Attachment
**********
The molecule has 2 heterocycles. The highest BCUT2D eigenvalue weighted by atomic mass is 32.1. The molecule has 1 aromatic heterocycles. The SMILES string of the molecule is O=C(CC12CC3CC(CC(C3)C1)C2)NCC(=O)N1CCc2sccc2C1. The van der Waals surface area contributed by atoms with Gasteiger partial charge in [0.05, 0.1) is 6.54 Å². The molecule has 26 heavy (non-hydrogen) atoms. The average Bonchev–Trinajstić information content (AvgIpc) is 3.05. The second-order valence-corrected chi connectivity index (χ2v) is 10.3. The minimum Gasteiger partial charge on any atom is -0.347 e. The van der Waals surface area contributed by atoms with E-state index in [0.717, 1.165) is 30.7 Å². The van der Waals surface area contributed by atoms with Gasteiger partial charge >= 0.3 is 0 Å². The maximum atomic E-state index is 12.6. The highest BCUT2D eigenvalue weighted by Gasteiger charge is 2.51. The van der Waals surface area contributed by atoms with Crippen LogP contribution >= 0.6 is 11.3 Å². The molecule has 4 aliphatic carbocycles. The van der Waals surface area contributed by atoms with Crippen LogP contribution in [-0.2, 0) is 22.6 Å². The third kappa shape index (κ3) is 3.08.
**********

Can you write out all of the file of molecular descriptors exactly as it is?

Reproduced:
The molecule has 2 heterocycles. The highest BCUT2D eigenvalue weighted by atomic mass is 32.1. The molecule has 1 aromatic heterocycles. The SMILES string of the molecule is O=C(CC12CC3CC(CC(C3)C1)C2)NCC(=O)N1CCc2sccc2C1. The van der Waals surface area contributed by atoms with Gasteiger partial charge in [0.05, 0.1) is 6.54 Å². The molecule has 26 heavy (non-hydrogen) atoms. The average Bonchev–Trinajstić information content (AvgIpc) is 3.05. The second-order valence-corrected chi connectivity index (χ2v) is 10.3. The minimum Gasteiger partial charge on any atom is -0.347 e. The van der Waals surface area contributed by atoms with E-state index in [0.717, 1.165) is 30.7 Å². The van der Waals surface area contributed by atoms with Gasteiger partial charge >= 0.3 is 0 Å². The maximum atomic E-state index is 12.6. The highest BCUT2D eigenvalue weighted by Gasteiger charge is 2.51. The van der Waals surface area contributed by atoms with Crippen LogP contribution >= 0.6 is 11.3 Å². The molecule has 4 aliphatic carbocycles. The van der Waals surface area contributed by atoms with Crippen LogP contribution in [-0.2, 0) is 22.6 Å². The third kappa shape index (κ3) is 3.08.